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Potato salad becomes even cooler using different ingredients

Wednesday, June 13, 2012
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A Greek-style potato salad puts Kalamata olives, Greek yogurt, chopped cucumber and feta cheese into the mix. (Photo courtesy United States Potato Board)
A Greek-style potato salad puts Kalamata olives, Greek yogurt, chopped cucumber and feta cheese into the mix. (Photo courtesy United States Potato Board)

Hot dogs and hamburgers, steak and chicken, shrimp and short ribs. They’re all right at home with a side of potato salad.

“It is the quintessential backyard picnic or barbecue food,” said Meredith Myers, a spokeswoman for the United States Potato Board in Denver, Colo. “If you’ve got a grill going, you’ve got potato salad. Potato salad season goes from about the beginning of May into September. This is the high time for potato salad.”

With Father’s Day, high school graduation parties, Fourth of July celebrations and summer vacations all coming up, people will be using their high time to slice and dice potatoes, onions, celery and peppers and mix them with mayonnaise and vinaigrettes for cool tastes. Myers said people should try different flavors when they’re making their potato plans.

“I look at potato salad like I look at potatoes in general — as a blank canvas,” she said. “You can do just about anything with a potato salad. Some of the things we’re encouraging consumers to do is experiment with different potato types. You may have your traditional potato salad that Mom used to make and the one that’s got mayonnaise and sour cream, kind of like the standard potato salad.”

Greek yogurt can be used instead of mayo, Myers said, to give potato salad a healthier profile. “There are other ways to make it less fattening, that would be using a reduced-calories mayonnaise or going with the vinaigrette dressing as opposed to that creamy mayonnaise,” she added.

Different potatoes mean different tastes. “Red potatoes are waxier, with a higher sugar content,” Myers said. “Red potatoes also have a slightly sweet flavor to them. A russet has a higher starch content, it’s a little fluffier of a potato but it’s got a lower sugar content so it doesn’t have that sweet a taste.”

Imagination can also be part of the ingredient list. Chives, eggs, jalapeño peppers and pickles can all be part of the supporting cast in a potato salad.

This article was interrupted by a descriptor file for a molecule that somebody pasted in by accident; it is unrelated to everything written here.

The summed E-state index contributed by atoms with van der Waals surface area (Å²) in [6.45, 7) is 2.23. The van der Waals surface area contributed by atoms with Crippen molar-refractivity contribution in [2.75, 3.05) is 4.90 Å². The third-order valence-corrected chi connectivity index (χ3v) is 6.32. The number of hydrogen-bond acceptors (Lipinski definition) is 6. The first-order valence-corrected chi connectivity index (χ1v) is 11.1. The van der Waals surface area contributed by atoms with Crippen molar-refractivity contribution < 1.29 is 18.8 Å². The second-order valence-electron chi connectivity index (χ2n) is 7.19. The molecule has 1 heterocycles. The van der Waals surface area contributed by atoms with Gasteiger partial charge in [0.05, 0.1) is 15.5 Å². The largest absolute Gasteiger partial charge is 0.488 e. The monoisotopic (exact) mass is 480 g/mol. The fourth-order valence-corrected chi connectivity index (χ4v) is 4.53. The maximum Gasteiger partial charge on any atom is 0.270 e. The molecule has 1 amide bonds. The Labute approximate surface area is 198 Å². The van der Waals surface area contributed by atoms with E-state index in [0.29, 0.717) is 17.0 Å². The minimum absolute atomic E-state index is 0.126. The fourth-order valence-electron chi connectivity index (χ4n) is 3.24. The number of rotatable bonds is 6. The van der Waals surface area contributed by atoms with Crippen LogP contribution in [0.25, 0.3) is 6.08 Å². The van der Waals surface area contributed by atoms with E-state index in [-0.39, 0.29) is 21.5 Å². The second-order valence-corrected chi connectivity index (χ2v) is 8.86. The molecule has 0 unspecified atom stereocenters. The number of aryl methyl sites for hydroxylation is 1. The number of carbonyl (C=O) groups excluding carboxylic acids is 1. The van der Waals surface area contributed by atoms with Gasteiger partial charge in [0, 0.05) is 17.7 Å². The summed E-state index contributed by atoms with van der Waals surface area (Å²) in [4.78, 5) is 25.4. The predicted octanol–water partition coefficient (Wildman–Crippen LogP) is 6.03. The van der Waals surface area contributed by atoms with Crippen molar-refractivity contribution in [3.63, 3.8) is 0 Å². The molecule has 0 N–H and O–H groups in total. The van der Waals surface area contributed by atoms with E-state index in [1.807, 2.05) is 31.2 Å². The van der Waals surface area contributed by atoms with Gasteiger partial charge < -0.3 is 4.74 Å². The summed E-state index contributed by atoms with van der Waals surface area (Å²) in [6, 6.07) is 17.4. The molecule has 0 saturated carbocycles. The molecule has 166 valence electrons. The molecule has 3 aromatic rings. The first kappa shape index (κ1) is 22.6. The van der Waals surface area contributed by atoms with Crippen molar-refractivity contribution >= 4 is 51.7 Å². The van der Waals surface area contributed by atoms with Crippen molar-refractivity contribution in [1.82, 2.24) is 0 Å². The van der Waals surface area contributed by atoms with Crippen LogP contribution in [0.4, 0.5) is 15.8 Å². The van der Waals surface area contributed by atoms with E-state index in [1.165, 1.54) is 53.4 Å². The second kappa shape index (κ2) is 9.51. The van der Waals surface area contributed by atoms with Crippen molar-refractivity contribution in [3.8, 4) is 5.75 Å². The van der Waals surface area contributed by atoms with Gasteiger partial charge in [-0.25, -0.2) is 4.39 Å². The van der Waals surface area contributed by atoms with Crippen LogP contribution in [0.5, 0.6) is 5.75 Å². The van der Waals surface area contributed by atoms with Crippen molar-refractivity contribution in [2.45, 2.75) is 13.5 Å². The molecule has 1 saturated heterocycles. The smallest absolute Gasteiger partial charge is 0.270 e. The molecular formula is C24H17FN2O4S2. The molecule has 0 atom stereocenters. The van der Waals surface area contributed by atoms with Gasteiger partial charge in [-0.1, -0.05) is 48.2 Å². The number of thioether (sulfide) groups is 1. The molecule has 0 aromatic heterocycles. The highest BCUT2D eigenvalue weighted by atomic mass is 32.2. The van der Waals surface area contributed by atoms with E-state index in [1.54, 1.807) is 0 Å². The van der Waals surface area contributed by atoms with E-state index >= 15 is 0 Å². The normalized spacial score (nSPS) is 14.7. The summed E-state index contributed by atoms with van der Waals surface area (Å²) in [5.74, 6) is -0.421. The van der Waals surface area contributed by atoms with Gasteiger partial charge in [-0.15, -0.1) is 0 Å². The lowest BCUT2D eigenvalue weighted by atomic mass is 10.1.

“We’re seeing some incredible things,” Myers said. “You’ve got potato and artichoke salad, and people are experimenting more with spices, like curry and basil. One of our greatest potato salads is a Mediterranean potato salad where you’re using cucumbers, Kalamata olives, feta cheese and Greek yogurt. You’ve got this great Mediterranean flavor, but it’s definitely picnic-worthy.”

Recipes are courtesy of the United States Potato Board.

Quick and Healthy Greek Potato Salad

1 1⁄2 pounds potatoes (Russet, red, yellow or white)

1 cup low-fat 2 percent Greek yogurt

1⁄3 cup minced red onion

1⁄4 cup sliced Kalamata olives

1⁄4 cup peeled, chopped cucumber

1 tablespoon lemon juice

1⁄4 teaspoon sea salt

Freshly ground pepper to taste

Chopped fresh parsley

1⁄2 cup crumbled Feta cheese

Chopped fresh oregano (optional)

Place whole potatoes (do not poke) into microwave-safe dish. Cover dish (if covering dish with plastic wrap, poke small hole in plastic). Microwave on high for 10 to 12 minutes depending on strength of microwave. Use oven mitts to remove dish from microwave; carefully remove cover from dish due to steam build-up and let cool.

Cut potatoes into bite-size pieces and place in a large bowl with remaining ingredients; stir well to mix. Sprinkle with cheese and oregano. This salad may be served right away, but is best if refrigerated for at least one hour to allow flavors to blend.